Judge acquits man of evading police but admonishes him for common-law actions taken against officers
A Toronto man has been charged with human trafficking and other crimes in connection with a number of threats he made against police last year.
Sean Sinclair, 42, was ordered detained on Monday after appearing before a judge. In his ruling, however, the judge convicted Sinclair of evading police by driving with a suspended licence.
He was arrested after a string of threatening phone calls in March 2018 and was charged with seven offences.
Following his arrest, Sinclair was held at the psychiatric unit of a detention centre for three days, suspended from his job as a fire and ambulance technician, and released to see a psychiatrist.
An Ontario assistant deputy attorney general, Carl Fiocco, said Sinclair had admitted to killing animals on an unrecorded chat line, but wanted to distance himself from the case to avoid being charged with threatening police.
The case has attracted international headlines in recent days. The Toronto Star reported that Sinclair was seen on security camera footage attacking the front desk of a Toronto hospital.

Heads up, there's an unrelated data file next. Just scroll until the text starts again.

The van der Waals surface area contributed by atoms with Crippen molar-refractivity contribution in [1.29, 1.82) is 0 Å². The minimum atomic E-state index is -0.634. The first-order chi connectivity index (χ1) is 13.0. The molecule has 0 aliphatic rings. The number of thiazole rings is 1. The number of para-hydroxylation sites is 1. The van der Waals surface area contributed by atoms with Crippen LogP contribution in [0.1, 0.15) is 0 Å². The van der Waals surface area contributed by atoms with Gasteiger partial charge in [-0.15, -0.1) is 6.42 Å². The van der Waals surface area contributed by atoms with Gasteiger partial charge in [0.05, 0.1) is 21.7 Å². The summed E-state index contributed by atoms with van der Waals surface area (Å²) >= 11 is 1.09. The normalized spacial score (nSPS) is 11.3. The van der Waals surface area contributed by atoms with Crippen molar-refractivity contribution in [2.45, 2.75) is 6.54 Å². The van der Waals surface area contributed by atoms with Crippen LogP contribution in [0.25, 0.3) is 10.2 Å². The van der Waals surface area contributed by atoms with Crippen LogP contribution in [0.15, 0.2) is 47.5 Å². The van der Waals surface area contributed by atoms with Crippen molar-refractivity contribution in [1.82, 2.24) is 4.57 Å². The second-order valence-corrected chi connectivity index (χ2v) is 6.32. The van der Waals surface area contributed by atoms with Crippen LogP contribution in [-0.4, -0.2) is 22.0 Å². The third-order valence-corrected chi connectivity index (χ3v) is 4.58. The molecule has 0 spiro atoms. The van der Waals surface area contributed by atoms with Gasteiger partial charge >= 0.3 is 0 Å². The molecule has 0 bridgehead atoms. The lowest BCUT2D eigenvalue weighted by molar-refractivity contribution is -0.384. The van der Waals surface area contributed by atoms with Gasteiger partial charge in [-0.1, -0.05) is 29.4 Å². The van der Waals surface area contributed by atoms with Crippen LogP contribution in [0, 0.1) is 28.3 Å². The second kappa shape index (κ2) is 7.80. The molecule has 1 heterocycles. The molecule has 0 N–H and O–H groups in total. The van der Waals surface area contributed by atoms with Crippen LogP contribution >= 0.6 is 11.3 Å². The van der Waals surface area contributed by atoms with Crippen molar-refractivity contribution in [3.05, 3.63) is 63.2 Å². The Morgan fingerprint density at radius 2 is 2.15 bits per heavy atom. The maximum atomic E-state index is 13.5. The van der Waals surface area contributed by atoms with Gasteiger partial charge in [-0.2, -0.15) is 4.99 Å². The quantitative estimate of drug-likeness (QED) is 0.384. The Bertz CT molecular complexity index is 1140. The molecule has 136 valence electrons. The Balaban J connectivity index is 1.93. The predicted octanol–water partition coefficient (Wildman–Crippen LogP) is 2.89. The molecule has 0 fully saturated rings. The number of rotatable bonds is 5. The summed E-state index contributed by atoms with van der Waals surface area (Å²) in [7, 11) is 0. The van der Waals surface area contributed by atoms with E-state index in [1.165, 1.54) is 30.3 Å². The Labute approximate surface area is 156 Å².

In court on Monday, Sinclair was barred from approaching any of the 16 police officers involved in the investigation or a judge who arrived with them. Judge Steven McLean then admonished Sinclair for his actions.
“Convicted for evading police, there is no end to the abuse you can mete out,” the judge said. “One of the ways you expressed your displeasure was to attack the police. We have a duty to protect the police.”
McLean said the exact time when police arrived at Sinclair’s home on Wednesday last week was key to the arrest.
“The careful wording of that order is a remarkable thing,” the judge said. “Are you aware of that?”
The prosecution has alleged Sinclair was trying to arrange an encounter with a teenage girl with whom he had been in communication online. When the girl became suspicious, Sinclair threatened her.
That same night, he called police, resulting in a lengthy wiretap on his phone, the court heard.
He is charged with four counts of procuring a child under the age of 16 for sexual purposes, two counts of extortion, and intimidating a witness.
Sinclair’s lawyer told the court that the evidence showed his client had been interacting with the teenage girl online and in the subsequent calls had “blown off steam”.
He added that his client felt disrespected when police showed up at his home to arrest him, and that he had been wrongly represented by his first lawyer at trial.
Chief Mark Saunders, the Toronto police chief, has called Sinclair’s actions “disgusting” and “an attack on the integrity of the criminal justice system”.
“I am not going to allow someone to intimidate our officers,” Saunders told reporters on Sunday. “I am very clear with our officers that if you are in a position where you have knowledge of something illegal and you don’t speak up, you should not tolerate that kind of behaviour.”